07/13/2012 - Listening to the NAEHCY/LeTendre Scholars: The Needs of Youth Experiencing Homelessness
On June 18, one day before participating in a Congressional briefing on youth homelessness, the 2010 recipients of the NAEHCY/LeTendre Scholarship, all currently and formerly homeless youth, came to the USICH office in Washington, D.C. to share their experiences and offer their first-hand accounts of the obstacles faced with exiting youth homelessness.
Established in 1998, the NAEHCY/LeTendre Scholarship funds are available to students who are homeless or who have been homeless during their school attendance and who have demonstrated higher than average achievement. To date, 222 youth representing 38 states have been selected as NAEHCY/LeTendre Scholars. USICH had the great opportunity to visit with thirteen of them.
Sitting in a circle among their peers, representatives from the National Alliance to End Homelessness, and staff members from USICH, HUD, HHS and USDA, these students shared for us and for each other their journey from an unstable home life, to homelessness, to a college campus, and often back and forth between the three. They offered candid assessments of the services they received and the manner in which those services were provided.
All of their stories are courageous and inspiring; all of them overcame impossible odds and heartbreaking situations to better their chances at a stable life and a good education. From exiting abusive homes and couch-surfing through high school, to being shuffled through foster care providers, to hiding their homelessness from teachers and school administrators out of fear of being separated from siblings, these scholars have all experienced the gaps in our support systems. What we can learn from the NAEHCY/LeTendre scholars and others who share similar situations is imperative to our goal to end youth homelessness by 2020: what worked, what didn’t, and what can be done to turn the odds around for youth experiencing homelessness.
As Jennifer Ho highlighted in her post Ending Youth Homelessness, “ We need to better understand that the way in which those services are provided make all the difference in engaging youth, helping those who can return home, and supporting those who can’t have all the opportunities they each need to live up to their full potential.”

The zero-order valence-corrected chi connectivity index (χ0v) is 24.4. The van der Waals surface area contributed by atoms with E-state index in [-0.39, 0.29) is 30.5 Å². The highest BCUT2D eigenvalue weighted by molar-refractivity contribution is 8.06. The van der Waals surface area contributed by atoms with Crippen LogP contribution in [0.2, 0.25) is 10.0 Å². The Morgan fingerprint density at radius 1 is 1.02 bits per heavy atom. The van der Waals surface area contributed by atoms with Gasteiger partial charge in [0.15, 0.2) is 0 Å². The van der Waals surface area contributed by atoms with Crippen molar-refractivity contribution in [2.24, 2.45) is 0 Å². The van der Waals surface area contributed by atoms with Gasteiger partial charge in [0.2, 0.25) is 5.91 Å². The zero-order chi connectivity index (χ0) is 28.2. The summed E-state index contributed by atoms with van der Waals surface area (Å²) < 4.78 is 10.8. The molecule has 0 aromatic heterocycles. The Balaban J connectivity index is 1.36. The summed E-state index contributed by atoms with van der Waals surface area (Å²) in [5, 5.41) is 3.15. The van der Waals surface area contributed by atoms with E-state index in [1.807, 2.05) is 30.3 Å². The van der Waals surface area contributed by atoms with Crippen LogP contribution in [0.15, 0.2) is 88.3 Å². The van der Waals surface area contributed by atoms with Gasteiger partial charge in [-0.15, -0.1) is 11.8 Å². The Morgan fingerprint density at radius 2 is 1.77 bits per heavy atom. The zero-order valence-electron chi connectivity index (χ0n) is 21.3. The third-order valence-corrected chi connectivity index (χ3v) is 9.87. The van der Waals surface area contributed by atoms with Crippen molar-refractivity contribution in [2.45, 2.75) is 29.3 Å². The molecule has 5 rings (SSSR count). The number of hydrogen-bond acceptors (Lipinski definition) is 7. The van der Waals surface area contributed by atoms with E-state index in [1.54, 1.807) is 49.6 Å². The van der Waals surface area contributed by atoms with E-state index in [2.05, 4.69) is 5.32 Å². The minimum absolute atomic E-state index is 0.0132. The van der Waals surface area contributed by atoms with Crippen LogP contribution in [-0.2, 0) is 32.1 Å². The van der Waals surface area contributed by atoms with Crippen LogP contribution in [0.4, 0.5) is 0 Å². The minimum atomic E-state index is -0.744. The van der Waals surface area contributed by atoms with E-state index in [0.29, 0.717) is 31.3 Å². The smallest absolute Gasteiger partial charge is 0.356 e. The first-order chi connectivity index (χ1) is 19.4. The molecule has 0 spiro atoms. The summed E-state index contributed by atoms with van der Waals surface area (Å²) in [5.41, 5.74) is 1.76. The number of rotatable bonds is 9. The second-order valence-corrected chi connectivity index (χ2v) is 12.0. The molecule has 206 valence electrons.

The LeTendre Scholars are primed to meet their full potential, but their journey out of homelessness isn’t over. Many still face homelessness when their college dorms close for summer break; they struggle to find continuing support for their education; and most must deal with the unstable family life that incited their homelessness in the beginning and threaten their stability still.
Over the past two years, the NAEHCY/LeTendre Scholarship program has expanded its support to include on-going case management, continuing scholarships, a college completion fund, and opportunities for youth to guide NAEHCY’s public policy work, as well as a reunion in Washington, D.C. two years after the initial award.
The NAEHCY/LeTendre scholars are success stories, and the work being done by the NAEHCY/LeTendre Scholarship Fund makes real progress in the effort to end youth homelessness. However, we know that for every success story there are several youths who have not yet found the support they need, and that perhaps more critically, the support they need—the services and organizations put in place to help—have not yet found them.
Every community can work to find and serve youth like these Scholars that need a stable place to call home. We urge all communities to identify the ways in which you can help advance the interventions that help youth achieve their goals, improve our understanding of the size of the problem and what’s needed to end it. Improve collaborations between youth programs and adult programs, and work smartly with the education system to make sure the individuals that are often the most trusted by vulnerable youth—their teachers—are key collaborators with service providers. Together, we can end youth homelessness in your community and in our nation by 2020.